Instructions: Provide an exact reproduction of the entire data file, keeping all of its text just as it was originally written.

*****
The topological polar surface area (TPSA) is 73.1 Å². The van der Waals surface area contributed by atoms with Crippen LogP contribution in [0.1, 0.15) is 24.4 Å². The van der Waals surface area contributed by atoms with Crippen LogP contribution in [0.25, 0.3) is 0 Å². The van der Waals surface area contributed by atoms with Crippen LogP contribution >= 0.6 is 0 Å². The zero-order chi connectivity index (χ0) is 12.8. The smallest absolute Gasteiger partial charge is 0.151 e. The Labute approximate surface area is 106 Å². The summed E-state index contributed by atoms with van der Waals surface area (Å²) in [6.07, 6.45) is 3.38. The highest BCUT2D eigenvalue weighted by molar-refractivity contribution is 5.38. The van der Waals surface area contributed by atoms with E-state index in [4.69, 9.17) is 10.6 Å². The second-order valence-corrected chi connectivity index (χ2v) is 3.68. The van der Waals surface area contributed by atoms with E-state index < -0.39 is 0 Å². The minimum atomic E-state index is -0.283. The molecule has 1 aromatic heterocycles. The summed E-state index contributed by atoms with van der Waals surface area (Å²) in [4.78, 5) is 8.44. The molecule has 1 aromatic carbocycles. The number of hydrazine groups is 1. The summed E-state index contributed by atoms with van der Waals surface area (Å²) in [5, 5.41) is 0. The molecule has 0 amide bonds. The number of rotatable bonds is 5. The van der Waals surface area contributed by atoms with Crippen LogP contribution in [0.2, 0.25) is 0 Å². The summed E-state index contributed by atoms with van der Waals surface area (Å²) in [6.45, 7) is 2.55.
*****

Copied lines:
The topological polar surface area (TPSA) is 73.1 Å². The van der Waals surface area contributed by atoms with Crippen LogP contribution in [0.1, 0.15) is 24.4 Å². The van der Waals surface area contributed by atoms with Crippen LogP contribution in [0.25, 0.3) is 0 Å². The van der Waals surface area contributed by atoms with Crippen LogP contribution >= 0.6 is 0 Å². The zero-order chi connectivity index (χ0) is 12.8. The smallest absolute Gasteiger partial charge is 0.151 e. The Labute approximate surface area is 106 Å². The summed E-state index contributed by atoms with van der Waals surface area (Å²) in [6.07, 6.45) is 3.38. The highest BCUT2D eigenvalue weighted by molar-refractivity contribution is 5.38. The van der Waals surface area contributed by atoms with E-state index in [4.69, 9.17) is 10.6 Å². The second-order valence-corrected chi connectivity index (χ2v) is 3.68. The van der Waals surface area contributed by atoms with E-state index < -0.39 is 0 Å². The minimum atomic E-state index is -0.283. The molecule has 1 aromatic heterocycles. The summed E-state index contributed by atoms with van der Waals surface area (Å²) in [4.78, 5) is 8.44. The molecule has 1 aromatic carbocycles. The number of hydrazine groups is 1. The summed E-state index contributed by atoms with van der Waals surface area (Å²) in [5, 5.41) is 0. The molecule has 0 amide bonds. The number of rotatable bonds is 5. The van der Waals surface area contributed by atoms with Crippen LogP contribution in [0.2, 0.25) is 0 Å². The summed E-state index contributed by atoms with van der Waals surface area (Å²) in [6.45, 7) is 2.55.